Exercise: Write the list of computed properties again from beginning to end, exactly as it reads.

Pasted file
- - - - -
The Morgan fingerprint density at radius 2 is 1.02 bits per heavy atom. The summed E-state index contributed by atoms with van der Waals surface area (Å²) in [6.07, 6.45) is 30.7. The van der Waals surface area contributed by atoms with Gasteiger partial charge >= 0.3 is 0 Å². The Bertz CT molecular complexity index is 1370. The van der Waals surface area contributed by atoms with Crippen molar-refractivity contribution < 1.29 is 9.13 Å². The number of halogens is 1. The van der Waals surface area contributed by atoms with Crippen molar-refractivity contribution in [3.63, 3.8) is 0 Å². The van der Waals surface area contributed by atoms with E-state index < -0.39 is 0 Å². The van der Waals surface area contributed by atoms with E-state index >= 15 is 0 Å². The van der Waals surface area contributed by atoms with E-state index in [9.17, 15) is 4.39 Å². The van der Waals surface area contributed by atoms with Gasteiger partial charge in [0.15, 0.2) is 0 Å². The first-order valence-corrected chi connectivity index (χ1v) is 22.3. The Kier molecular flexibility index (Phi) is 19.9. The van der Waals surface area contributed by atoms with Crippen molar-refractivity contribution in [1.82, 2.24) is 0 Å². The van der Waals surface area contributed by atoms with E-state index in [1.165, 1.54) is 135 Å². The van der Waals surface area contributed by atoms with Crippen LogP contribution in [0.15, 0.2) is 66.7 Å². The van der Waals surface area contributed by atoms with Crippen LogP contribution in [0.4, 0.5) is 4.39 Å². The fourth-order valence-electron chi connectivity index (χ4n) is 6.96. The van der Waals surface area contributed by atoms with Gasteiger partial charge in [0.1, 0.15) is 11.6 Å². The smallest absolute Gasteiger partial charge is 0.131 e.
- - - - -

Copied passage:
The Morgan fingerprint density at radius 2 is 1.02 bits per heavy atom. The summed E-state index contributed by atoms with van der Waals surface area (Å²) in [6.07, 6.45) is 30.7. The van der Waals surface area contributed by atoms with Gasteiger partial charge >= 0.3 is 0 Å². The Bertz CT molecular complexity index is 1370. The van der Waals surface area contributed by atoms with Crippen molar-refractivity contribution < 1.29 is 9.13 Å². The number of halogens is 1. The van der Waals surface area contributed by atoms with Crippen molar-refractivity contribution in [3.63, 3.8) is 0 Å². The van der Waals surface area contributed by atoms with E-state index < -0.39 is 0 Å². The van der Waals surface area contributed by atoms with E-state index >= 15 is 0 Å². The van der Waals surface area contributed by atoms with E-state index in [9.17, 15) is 4.39 Å². The van der Waals surface area contributed by atoms with Gasteiger partial charge in [0.15, 0.2) is 0 Å². The first-order valence-corrected chi connectivity index (χ1v) is 22.3. The Kier molecular flexibility index (Phi) is 19.9. The van der Waals surface area contributed by atoms with Crippen molar-refractivity contribution in [1.82, 2.24) is 0 Å². The van der Waals surface area contributed by atoms with E-state index in [1.165, 1.54) is 135 Å². The van der Waals surface area contributed by atoms with Crippen LogP contribution in [0.15, 0.2) is 66.7 Å². The van der Waals surface area contributed by atoms with Crippen LogP contribution in [0.4, 0.5) is 4.39 Å². The fourth-order valence-electron chi connectivity index (χ4n) is 6.96. The van der Waals surface area contributed by atoms with Gasteiger partial charge in [0.1, 0.15) is 11.6 Å². The smallest absolute Gasteiger partial charge is 0.131 e.